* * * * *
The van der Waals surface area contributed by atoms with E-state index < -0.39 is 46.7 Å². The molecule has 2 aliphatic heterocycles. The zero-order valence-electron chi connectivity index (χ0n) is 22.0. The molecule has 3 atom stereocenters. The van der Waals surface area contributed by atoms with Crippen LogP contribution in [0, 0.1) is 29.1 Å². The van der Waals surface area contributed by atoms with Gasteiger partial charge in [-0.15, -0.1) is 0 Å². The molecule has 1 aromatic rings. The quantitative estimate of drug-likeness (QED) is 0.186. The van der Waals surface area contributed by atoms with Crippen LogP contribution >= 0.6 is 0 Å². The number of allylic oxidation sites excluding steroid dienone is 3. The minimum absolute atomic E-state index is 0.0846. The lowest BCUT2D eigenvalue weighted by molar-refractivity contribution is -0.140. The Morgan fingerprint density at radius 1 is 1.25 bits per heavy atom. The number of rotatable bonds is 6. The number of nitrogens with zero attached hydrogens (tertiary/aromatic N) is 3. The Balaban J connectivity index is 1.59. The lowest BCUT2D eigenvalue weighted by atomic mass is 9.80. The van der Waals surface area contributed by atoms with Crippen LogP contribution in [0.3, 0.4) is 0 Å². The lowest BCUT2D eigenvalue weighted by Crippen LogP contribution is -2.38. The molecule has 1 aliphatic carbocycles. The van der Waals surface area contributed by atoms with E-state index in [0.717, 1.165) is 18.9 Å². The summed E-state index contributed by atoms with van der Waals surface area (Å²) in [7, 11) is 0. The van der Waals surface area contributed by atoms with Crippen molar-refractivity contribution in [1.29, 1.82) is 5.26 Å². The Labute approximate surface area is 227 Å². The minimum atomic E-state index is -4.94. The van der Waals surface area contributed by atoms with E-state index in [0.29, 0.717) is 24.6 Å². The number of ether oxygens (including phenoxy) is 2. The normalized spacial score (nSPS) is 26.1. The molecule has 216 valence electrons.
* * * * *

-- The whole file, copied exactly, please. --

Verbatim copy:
The van der Waals surface area contributed by atoms with E-state index < -0.39 is 46.7 Å². The molecule has 2 aliphatic heterocycles. The zero-order valence-electron chi connectivity index (χ0n) is 22.0. The molecule has 3 atom stereocenters. The van der Waals surface area contributed by atoms with Crippen LogP contribution in [0, 0.1) is 29.1 Å². The van der Waals surface area contributed by atoms with Gasteiger partial charge in [-0.15, -0.1) is 0 Å². The molecule has 1 aromatic rings. The quantitative estimate of drug-likeness (QED) is 0.186. The van der Waals surface area contributed by atoms with Crippen LogP contribution >= 0.6 is 0 Å². The number of allylic oxidation sites excluding steroid dienone is 3. The minimum absolute atomic E-state index is 0.0846. The lowest BCUT2D eigenvalue weighted by molar-refractivity contribution is -0.140. The Morgan fingerprint density at radius 1 is 1.25 bits per heavy atom. The number of rotatable bonds is 6. The number of nitrogens with zero attached hydrogens (tertiary/aromatic N) is 3. The Balaban J connectivity index is 1.59. The lowest BCUT2D eigenvalue weighted by atomic mass is 9.80. The van der Waals surface area contributed by atoms with Crippen LogP contribution in [0.3, 0.4) is 0 Å². The lowest BCUT2D eigenvalue weighted by Crippen LogP contribution is -2.38. The molecule has 1 aliphatic carbocycles. The van der Waals surface area contributed by atoms with E-state index in [0.717, 1.165) is 18.9 Å². The summed E-state index contributed by atoms with van der Waals surface area (Å²) in [7, 11) is 0. The van der Waals surface area contributed by atoms with Crippen molar-refractivity contribution in [1.29, 1.82) is 5.26 Å². The Labute approximate surface area is 227 Å². The minimum atomic E-state index is -4.94. The van der Waals surface area contributed by atoms with E-state index in [0.29, 0.717) is 24.6 Å². The number of ether oxygens (including phenoxy) is 2. The normalized spacial score (nSPS) is 26.1. The molecule has 216 valence electrons.